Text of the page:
The current generation of students are the first to have been raised with the internet and all that the information superhighway has to offer. We know how to utilise this endless resource as a tool for research, content sharing, and most prominently, for communicating with each other in both a personal and professional way. And that's where things can get a little blurred.
The growing phenomenon of social media allows us to build endless personal profiles to share aspects of our lives with our friends, peers and the world. This can be incredibly useful in the job hunt if used correctly (for advice see here) but unless properly monitored can also be wholly detrimental.
In order to ensure you are promoting yourself as the professional superstar that you are, you must think of yourself as your own personal brand and use the internet accordingly. Launch a PR campaign that will make [insert your name here] the go-to brand for [insert your desired job title here]!
Now, a PR campaign is all about managing communications, and that is exactly what you should be doing. The recent Instagram photo-selling controversy has brought the issue of publicly shared content to the fore, and although this post is not about to delve into the rights and wrongs of selling user-content, it does highlight the issue that all electronic communication has the potential of being seen by someone other than the intended viewer, and is in all senses of the word, 'public'.
This is where your campaign management must come into practice. A rule of good PR is to know your audience, and to communicate with them accordingly. Privacy settings are there for a reason, so for the love of jobs please use them. Human nature dictates that if someone invites you for an interview there is a chance that they will also google your name to get more of a feel for who you are. Everyone is entitled to a private life so if the only thing they can view is a nice smiling profile picture completely free of offensive gestures/substances/imagery then crisis averted (PR is all about averting crises too) and your job is done.
Another great PR rule of thumb is to establish your product as unique, and to make it stand out from the crowd. An example of a great campaign is the old T-mobile flash-mob adverts...remember those? Of course you do! Hundreds of people dancing in a train station? The follow-up advert with the fake Royal Wedding dance? Both classic ads and excellent examples of breaking the mold for promoting a mobile phone company by using very public stunts.
Students of course are no strangers to attention grabbing stunts. Some of the biggest student-based stories this year have focussed on student prank trends that have swept the nation. Pranks are embedded in student culture, and are not going anywhere any time soon. But do they have a damaging effect on employers' opinions of potentially hiring students? This depends on the stunt.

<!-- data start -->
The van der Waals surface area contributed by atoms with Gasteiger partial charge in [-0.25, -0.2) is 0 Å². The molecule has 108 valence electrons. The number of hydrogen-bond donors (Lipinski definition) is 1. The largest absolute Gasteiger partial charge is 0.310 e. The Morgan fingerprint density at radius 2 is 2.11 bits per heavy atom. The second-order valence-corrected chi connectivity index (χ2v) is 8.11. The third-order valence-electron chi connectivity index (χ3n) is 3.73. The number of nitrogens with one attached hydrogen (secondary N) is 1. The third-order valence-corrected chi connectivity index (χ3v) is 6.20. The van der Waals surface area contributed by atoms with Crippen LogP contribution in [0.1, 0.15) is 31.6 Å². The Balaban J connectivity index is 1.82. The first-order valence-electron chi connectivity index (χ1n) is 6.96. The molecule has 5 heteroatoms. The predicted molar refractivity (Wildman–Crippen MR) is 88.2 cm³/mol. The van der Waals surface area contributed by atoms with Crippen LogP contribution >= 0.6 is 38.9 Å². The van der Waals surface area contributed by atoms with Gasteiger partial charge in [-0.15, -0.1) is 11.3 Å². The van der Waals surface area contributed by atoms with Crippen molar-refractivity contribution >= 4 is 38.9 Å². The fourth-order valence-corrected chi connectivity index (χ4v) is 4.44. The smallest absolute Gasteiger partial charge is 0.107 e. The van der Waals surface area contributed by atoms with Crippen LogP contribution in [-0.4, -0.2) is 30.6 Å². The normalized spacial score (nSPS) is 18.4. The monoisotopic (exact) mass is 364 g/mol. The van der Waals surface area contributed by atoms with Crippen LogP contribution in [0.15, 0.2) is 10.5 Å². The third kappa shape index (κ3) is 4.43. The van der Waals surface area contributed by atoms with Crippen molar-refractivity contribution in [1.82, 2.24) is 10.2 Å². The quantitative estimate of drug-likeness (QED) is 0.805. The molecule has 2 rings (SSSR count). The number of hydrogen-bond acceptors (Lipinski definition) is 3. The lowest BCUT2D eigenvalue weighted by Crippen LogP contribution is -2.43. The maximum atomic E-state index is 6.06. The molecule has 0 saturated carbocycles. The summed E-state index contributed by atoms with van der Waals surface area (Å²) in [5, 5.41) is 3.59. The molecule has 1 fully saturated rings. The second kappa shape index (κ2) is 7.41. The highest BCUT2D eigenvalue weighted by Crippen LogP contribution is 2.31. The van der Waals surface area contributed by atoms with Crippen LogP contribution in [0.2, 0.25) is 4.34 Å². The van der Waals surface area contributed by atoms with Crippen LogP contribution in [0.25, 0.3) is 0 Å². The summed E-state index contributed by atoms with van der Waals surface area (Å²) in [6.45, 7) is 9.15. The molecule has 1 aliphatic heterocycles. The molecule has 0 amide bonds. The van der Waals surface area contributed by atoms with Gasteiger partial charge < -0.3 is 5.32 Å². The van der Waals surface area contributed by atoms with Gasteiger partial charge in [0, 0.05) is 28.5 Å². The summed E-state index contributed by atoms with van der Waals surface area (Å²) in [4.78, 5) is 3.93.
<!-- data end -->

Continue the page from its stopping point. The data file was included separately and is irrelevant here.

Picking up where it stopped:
Remember the viral video of Oxford boys doing Gangnam Style? Both goofy and endearing, the video showed a playful side to the university not generally known for its sense of humour. Great PR.
In contrast to this we have the controversial St Andrew's 'Champagning' caper, whereby a few misled students decided to respond to the 'milking' craze (pouring milk over yourself in public spaces, believed to be started in Newcastle. No I don't really get it either) by dousing themselves in champers, mocking their own affluence and sharing the video evidence. The reaction online was bitter, and official apologies had to be issued from the University. The seemingly harmless prank stopped just short of damaging the University's efforts to attract a diverse range of applicants and the Student Union were left to clean up the mess.
Now imagine you are tagged online as the student in the champagning video. An innocent prank which just happened to hit a nerve with a few of the wrong people could find itself whizzing around the world wide web with your name on it. As with most things, prevention is better than the cure, the only way to make sure you do not receive any negative publicity online is to not partake in it. Think about who can view your activity and what they may think. If you're not 100% they will find it hilarious too then probably best just to keep it private, or not do it at all. The same applies to all kinds of communications, blogs, tweets, emails. If it's not suitable for all eyes then ensure it is kept safely within the confines of privacy settings.
The internet is a fantastic platform to promote yourself for free, and if you stick to the guidelines of all great PR, you'll make yourself a superbrand in no time.
Follow Abbie Baisden on Twitter: www.twitter.com/milkroundonline